Some on all sides are no doubt grateful for the omissions and I suppose a professional author needs access and seldom controls their own history, as most require bread doled by editors. No doubt Edward Abbey was hungry in his early days. Maybe even Hunter Thompson before the rage. Both seemed to learn as their careers matured and all authors, including Ketcham, have the natural right of content. And, I take solace knowing Ketcham will not digress like fellow Harper’s posthumous DeVoto, who in the end was remorseful for his younger Mormon views, as in this author’s view there is nothing for either to apologize.
I mean Chris no harm and hope he understands one moves from acquaintance to friend by trial through fire, my intent only to correct history to encourage movement vocation. Ketcham’s prose in This Land is wonderful, at times poetic, his research stellar and facts generally balanced. He asks tough questions and knows how to get answers. The reader will both be informed and entertained aside the night light, feeling his tenacity jump from the quick 400+ pages. He is rightfully respected by his peers - will win awards - his voice strong enough to be heard above the throng.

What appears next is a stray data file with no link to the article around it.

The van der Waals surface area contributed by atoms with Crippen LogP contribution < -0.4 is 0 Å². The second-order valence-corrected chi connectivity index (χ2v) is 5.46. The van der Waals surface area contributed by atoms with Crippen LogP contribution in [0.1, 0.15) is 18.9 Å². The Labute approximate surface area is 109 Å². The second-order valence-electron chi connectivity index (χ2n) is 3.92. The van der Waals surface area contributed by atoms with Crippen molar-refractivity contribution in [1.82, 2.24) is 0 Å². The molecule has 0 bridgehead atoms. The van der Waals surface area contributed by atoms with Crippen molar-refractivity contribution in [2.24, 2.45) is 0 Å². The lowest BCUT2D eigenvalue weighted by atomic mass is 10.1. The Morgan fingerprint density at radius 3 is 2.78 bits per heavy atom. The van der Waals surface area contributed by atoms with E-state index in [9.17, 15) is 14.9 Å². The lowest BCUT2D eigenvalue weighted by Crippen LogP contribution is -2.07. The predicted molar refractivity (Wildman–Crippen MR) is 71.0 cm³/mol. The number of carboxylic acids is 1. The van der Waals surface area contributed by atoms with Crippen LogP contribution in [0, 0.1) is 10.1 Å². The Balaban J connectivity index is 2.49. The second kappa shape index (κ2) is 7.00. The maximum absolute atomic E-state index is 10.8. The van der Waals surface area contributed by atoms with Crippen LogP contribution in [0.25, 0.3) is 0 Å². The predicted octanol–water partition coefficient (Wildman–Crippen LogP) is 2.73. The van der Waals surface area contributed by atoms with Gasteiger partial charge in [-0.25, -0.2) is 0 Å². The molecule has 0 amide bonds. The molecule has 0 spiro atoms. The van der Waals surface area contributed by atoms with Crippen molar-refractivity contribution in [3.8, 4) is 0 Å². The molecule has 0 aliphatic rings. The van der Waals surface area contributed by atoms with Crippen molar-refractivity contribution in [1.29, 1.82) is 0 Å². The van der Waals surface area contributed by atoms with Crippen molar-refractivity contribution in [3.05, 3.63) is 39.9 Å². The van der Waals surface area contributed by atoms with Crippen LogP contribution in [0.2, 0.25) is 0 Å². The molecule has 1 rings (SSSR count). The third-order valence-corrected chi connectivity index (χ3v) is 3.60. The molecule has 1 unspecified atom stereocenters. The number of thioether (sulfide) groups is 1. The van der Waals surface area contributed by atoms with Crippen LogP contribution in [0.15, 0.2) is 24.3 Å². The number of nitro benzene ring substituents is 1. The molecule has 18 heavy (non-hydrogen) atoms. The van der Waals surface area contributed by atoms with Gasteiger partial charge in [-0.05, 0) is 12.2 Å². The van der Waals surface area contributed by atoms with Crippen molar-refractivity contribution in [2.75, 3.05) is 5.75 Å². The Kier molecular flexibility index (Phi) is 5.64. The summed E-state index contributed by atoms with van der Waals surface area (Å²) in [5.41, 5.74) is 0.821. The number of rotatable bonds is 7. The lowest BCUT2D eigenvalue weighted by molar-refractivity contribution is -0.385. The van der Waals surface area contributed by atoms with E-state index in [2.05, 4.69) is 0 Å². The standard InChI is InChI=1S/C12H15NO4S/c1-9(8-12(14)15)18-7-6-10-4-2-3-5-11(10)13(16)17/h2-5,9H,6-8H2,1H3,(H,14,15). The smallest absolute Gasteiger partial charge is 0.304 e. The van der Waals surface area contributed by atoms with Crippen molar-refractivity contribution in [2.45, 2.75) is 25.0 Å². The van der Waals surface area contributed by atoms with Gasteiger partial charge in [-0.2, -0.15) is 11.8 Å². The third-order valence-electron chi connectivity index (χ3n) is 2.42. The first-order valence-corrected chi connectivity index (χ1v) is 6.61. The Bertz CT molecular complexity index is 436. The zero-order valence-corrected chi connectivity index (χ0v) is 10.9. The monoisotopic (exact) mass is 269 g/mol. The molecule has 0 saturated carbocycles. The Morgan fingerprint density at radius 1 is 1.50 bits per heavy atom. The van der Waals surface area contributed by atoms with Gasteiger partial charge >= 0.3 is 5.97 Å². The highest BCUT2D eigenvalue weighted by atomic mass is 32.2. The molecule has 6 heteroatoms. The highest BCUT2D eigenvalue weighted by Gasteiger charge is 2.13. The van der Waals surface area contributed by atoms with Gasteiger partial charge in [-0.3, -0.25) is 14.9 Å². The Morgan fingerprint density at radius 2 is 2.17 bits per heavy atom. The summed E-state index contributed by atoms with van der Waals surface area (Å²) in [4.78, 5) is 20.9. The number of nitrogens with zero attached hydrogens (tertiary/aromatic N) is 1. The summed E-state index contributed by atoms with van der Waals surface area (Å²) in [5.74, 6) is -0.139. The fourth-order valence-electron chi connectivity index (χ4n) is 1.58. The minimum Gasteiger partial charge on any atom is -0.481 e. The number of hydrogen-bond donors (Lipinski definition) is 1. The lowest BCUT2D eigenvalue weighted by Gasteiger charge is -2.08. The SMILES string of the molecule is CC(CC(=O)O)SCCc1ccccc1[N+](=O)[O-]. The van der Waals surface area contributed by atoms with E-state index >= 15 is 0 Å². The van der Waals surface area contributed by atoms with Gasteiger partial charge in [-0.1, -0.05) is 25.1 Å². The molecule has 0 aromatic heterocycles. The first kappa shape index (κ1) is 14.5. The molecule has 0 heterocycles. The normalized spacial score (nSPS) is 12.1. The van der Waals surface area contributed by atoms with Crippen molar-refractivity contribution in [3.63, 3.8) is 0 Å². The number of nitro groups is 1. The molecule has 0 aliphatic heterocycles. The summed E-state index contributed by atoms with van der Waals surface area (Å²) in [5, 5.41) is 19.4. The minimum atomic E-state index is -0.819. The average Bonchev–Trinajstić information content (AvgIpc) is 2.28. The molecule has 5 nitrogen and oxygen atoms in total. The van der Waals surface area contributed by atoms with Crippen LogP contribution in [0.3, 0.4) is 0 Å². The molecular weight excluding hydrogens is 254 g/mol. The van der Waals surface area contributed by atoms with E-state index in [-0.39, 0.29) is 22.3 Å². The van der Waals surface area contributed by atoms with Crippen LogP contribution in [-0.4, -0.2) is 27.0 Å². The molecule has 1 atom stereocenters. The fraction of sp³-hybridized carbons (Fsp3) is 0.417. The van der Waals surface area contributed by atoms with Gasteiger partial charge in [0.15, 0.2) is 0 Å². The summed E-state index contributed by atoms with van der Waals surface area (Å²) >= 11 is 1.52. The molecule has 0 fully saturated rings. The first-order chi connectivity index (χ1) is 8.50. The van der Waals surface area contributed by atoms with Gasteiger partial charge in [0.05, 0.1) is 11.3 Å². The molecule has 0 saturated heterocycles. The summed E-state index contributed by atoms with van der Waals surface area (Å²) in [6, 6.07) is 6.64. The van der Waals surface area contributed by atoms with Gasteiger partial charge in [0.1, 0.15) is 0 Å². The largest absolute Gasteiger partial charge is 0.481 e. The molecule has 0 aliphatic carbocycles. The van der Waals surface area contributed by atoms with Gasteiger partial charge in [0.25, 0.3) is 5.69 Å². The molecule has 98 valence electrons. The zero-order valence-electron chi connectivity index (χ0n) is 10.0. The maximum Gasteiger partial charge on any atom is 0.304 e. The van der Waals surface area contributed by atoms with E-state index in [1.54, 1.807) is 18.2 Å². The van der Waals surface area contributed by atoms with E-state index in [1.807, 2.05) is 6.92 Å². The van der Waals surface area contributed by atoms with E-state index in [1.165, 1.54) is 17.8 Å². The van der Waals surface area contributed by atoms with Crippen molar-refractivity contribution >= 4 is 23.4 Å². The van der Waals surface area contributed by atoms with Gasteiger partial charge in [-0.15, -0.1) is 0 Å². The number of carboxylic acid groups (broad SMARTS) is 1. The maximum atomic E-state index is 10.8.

Enough so this clown believes in the power of his work and press him to be more ‘truthful’ in his next book endeavor - hopefully exploring the influence and extraction of industrial wreckreation - in order to promote a renewed uncompromising vocation within the environmental movement. I believe the choir wants to sing, always deserves the entire story, and is ready for a more robust kind of hymnal during the apocalypse.